What follows is an index of my favorite quotes and passages, some of which are long enough to be considered essays, from "The Series of Unfortunate Events", by Lemony Snicket.
(more to come here...under construction)
Chapter 1 - On the meaning and usage of the phrase "the belly of the beast".
Chapter 2 - On the meaning, value, enjoyment, and risks associated with "eavesdropping".
Chapter 3 - On the unpleasantness of job interviews; "Miracles are like meatballs, because nobody can exactly agree what they are made of, where they come from, or how often they should appear."
Chapter 4 - The Story of Queen Debbie and her boyfriend, Tony (the moral of which is: "Never look a gift lion in the mouth")
Chapter 5 - On experiencing "déjà vu" and the sneaky nature of grief.
Chapter 6 - "There are many difficult things in this world to hide, but a secret is not one of them. (...my dear sister...)"; On the propensity of the Baudelaire orphans to find libraries wherever they go. "The sad truth is that the truth is sad...a series of unfortunate events can happen to anyone..."
Chapter 7 - "The world is a harum-scarum place."
Chapter 9 - On the irony of being told "to sleep on it"; on whether to stay put or go out and find a thing (i.e. when a child is separated from parents).
Chapter 1 - On "The Road Less Traveled"; on the kinds of sticky things one might use to slow the wheels of a careening caravan; Fate is like a strange, unpopular restaurant.
Chapter 3 - The story of Cinderella more or less describes the same horrible situation in which you currently find yourself; News Flash: People who are crying already have something to cry about and therefore don't need anything else to cry about, thank you very much;
Chapter 4 - The snow scout alphabet pledge; Night is simply a badly lit version of day.
Chapter 5 - "My dear sister, I am taking a great risk in hiding a letter to you in one of my books..."
Chapter 6 - "Is it safe to eat raw toast?"
Chapter 7 - Corridors of Power; The central theme of Anna Karenina
Chapter 8 - People often say things they know full well are ridiculous;
Chapter 10 - The word 'set' has the most definitions; "I'm not a baby"!
Chapter 11 - The symbolic meaning of light bulbs and eyes; The last quatrain of the eleventh stanza of 'The Garden of Prosperpine,' by Algernon Charles Swinburne;
Chapter 12 - The subtle difference between "Stockholm Syndrome" and "Mount Fraught Syndrome"
Chapter 13 - "I'm beginning to think that washing my face was a complete waste of time!"; On the crafting of an effective pledge; "A person can't be 'xylophone'!"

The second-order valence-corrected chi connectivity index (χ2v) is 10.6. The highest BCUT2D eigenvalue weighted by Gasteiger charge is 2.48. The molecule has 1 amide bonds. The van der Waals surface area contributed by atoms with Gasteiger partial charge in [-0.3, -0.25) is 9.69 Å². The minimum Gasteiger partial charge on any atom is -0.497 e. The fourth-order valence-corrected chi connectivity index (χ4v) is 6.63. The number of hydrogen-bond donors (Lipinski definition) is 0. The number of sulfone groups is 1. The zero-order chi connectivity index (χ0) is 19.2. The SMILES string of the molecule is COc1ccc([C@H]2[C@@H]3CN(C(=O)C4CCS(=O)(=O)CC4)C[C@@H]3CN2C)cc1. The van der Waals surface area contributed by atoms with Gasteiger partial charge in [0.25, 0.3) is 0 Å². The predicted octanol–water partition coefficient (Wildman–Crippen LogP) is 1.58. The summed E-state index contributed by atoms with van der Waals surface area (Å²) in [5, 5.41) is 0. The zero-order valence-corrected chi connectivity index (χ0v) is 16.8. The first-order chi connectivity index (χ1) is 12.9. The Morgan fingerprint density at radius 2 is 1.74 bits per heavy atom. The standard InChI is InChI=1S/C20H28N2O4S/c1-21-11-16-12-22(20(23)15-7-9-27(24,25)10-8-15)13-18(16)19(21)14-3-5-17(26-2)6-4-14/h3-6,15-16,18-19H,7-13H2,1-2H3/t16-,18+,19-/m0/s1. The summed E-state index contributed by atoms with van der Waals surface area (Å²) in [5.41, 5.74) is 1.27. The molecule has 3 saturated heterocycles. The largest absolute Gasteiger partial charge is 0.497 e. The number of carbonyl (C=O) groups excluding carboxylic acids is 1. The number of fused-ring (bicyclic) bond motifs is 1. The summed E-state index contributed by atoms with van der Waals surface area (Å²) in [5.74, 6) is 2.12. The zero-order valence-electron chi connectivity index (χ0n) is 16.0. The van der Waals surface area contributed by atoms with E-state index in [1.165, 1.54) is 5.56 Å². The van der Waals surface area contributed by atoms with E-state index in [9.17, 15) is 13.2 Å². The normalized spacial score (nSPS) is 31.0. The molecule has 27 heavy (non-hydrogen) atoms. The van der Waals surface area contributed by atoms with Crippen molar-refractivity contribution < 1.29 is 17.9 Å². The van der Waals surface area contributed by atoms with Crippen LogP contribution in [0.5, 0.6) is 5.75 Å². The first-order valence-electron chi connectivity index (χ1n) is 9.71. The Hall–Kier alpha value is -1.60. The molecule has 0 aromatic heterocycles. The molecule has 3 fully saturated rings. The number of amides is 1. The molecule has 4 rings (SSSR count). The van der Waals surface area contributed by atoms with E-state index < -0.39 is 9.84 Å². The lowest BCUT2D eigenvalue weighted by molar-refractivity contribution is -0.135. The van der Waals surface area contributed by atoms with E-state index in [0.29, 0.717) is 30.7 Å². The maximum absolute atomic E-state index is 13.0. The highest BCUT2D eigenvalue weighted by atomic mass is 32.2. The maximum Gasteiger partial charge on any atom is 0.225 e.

Chapter 1 - "The water cycle consists of three key phenomena..."
Chapter 2 - The merits of adopting a personal philosophy
Chapter 3 - On "shiver me Timbers", "for naught", etc.
Chapter 4 - When something "fits like a glove"
Chapter 5 - On the characteristics of an effective conversational opener; "uncharted waters".
Chapter 6 - On evaporation, the first of three key phenomena which make up the water cycle.
Chapter 7 - On words with multiple meanings, such as 'lousy'.
Chapter 8 - On precipitation, the second of the three key phenomena of the water cycle; some things are difficult to see, not because they are hidden, but because they are so disturbing.
Chapter 9 - Recommended prerequisites when considering a life of villainy.
Chapter 10 - On the effect of sadness.
Chapter 11 - On the wickedness of forcing one's dreadful characteristics on others, such as one's singing voice.
Chapter 13 - On collection, the last of the three key phenomena of the water cycle; on Captain Widdershins being mostly wrong, but somewhat right.
Chapter 1 - On "La Forza del Destino".
Chapter 8 - On the meaning of the word "denouement"; on whether being "noble enough" is all we can ask for; on whether to forgive those who have not been nearly helpful enough; you were not born yesterday (unless of course I am wrong)
Chapter 11 - On the creation of laws and sausages.
Chapter 13 - On the famous unfathomable question posed by Richard Wright in his best-known novel, "Native Son".
Chapter 1 - The allegory of the onion, and the need for a moral compass.
Chapter 2 - An utterly useless description of a storm at sea.
Chapter 3 - Harmless homonyms: "The bears bear hard hard yarn yarns."
Chapter 5 - On responding to peer pressure without becoming dead, or otherwise uncomfortable.
Chapter 9 - What is "dark, in the dark, and in the park"?
Chapter 11 - On the questionable moral underpinnings of "The Little Engine That Could".
Chapter 12 - On root beer floats and (or should I say with) thumb tacks.
Chapter 13 - On beginnings, middles and endings ("in medias res"); on coming into and slipping out of this world, "in darkness, with our eyes closed" (without seeing what we are getting ourselves into); how a birth is always good news, regardless of all the bad news the baby will later hear.